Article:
A better fit for today’s consumers? The report suggests premeasured packages with slightly larger portions (perhaps 150 instead of 100 calories), as well as lower-calorie products that also offer other better-for-you benefits that help to justify their higher price tag.

Aim for the Middle - and Top

But health and wellness options certainly don’t represent the only - or even the greatest - opportunity for private label cookies and crackers. In fact, growth of organic items, certainly deemed better-for-you in nature, is almost at a stand still, notes Todd Phillips, vice president of marketing for Lance Private Brands, Burlington, Iowa. He points to national-brand-equivalent (NBE) and premium, upscale items as having the strongest opportunities, with particular emphasis on NBE.

“The mid tier or the mainstream, what we call the national-brand-equivalent portion of the line, seems to be the one that people are focusing on right now,” he says. “Premium is still very strong and growing, but it’s not anywhere near the size of that mid tier.”

Retailers that build clearly defined brands here now will be the ones that win down the road, Phillips notes. The quality improvements and the current recession are coming together to create a “once in every few decades” opportunity for retailers to grab cookie and cracker share - and to keep at least a piece of that share post-recession.

“Private label is starting to take some significant share by virtue of the economic impact,” he says. “People are clearly recognizing the quality improvements, which I think is a huge leap forward for this industry. The focus and the emphasis on NBE by many retailers, especially with Walmart’s [Great Value] re-launch right now, is helping to drive and raise the bar on product quality for all manufacturers.”

Phillips adds that Lance’s focus on category insights, along with NBE and premium products, enables the company to take an advisory role with retailers here - and help them develop a successful private label program.

Speaking of premium products, retailers have a real chance to create cookie and cracker options shoppers simply cannot purchase anywhere else.

“Innovation is no longer left for just the brands - a few retailers pride themselves on the assortment of the private label categories, and their sales reflect a positive trend in sales,” Cosgrove says.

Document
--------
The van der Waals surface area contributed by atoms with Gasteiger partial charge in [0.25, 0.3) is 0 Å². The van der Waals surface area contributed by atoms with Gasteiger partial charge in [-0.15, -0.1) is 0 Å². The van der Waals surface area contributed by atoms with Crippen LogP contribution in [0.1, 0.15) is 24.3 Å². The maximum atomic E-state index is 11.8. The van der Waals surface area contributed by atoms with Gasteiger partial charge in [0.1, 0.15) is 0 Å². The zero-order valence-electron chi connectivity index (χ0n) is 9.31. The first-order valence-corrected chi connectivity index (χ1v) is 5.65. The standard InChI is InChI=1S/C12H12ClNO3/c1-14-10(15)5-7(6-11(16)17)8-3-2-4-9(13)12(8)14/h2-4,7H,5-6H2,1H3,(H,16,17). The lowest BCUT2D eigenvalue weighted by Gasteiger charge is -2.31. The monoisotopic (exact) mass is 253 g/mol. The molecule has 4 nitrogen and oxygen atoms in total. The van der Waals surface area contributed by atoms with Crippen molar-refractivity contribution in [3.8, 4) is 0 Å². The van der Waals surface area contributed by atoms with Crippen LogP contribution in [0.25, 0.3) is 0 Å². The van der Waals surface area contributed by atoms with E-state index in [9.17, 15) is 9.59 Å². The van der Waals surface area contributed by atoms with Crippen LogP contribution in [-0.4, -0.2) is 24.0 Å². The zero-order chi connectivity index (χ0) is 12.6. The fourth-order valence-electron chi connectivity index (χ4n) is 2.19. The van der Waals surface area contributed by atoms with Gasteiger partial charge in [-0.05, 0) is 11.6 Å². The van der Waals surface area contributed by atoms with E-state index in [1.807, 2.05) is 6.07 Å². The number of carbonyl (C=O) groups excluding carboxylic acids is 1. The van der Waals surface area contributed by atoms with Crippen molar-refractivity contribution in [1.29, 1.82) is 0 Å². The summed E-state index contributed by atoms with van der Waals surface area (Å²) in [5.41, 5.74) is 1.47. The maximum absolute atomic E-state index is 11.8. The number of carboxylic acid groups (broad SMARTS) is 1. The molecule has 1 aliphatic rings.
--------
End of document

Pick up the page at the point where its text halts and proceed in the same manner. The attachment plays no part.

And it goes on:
Lindeman says the story’s the same on the cracker side.

“I think the store brand people can help differentiate themselves by looking at more specialty [products],” he says. “Consumers can walk up and down the aisle and see the Ritz[es], the Saltines, the Wheat Thins, all day long. But a lot of our customers are coming to us and saying ‘We want something that stands out on the shelf and is unique and will be at a price point that makes people want to buy it opposed to run of the mill.'”

Get Noticed

Key to getting - and keeping - consumers will be quality packaging, Cosgrove notes, as well as keeping a close eye on food safety as “more and more products are imported, and there are more layers involved from production to shelf.”

Phillips says quality packaging is vital, but he believes some retailers just don’t understand that yet.

“It seems they spend a lot of time on getting that product right and don’t spend time understanding how to position it [in terms of packaging],” he says.

Lindeman notes that gable-top boxes with strong graphics boost shelf appeal, giving an impression of a more upscale-type product.

Clamshells dominate the in-store bakery space, but Whitman believes packaging needs to catch up with trends toward more natural materials. Her company has been seeking alternatives to clamshells, developing an attractive corrugated box for retailing here.

And sometimes a simple high-quality package works very well, Metzger contends.

“My cookies are vacuum-sealed to keep the freshness and just packaged in a simple white bakery bag,” she explains. “The customer can see the product; it fits well on the shelves and fits in with the idea of my company.”

Outside the packaging arena, sampling programs always prove effective for getting new quality cookie and cracker products into shoppers’ mouths and baskets, Whitman says.

And Phillips advises retailers to embrace the tactics of consumer packaged goods companies when it comes to merchandising and promotion.

“Some of the retailers that are doing a great job are the ones that are pulling in marketing people from CPG companies, who understand how to develop a brand and build equity,” he adds. PLB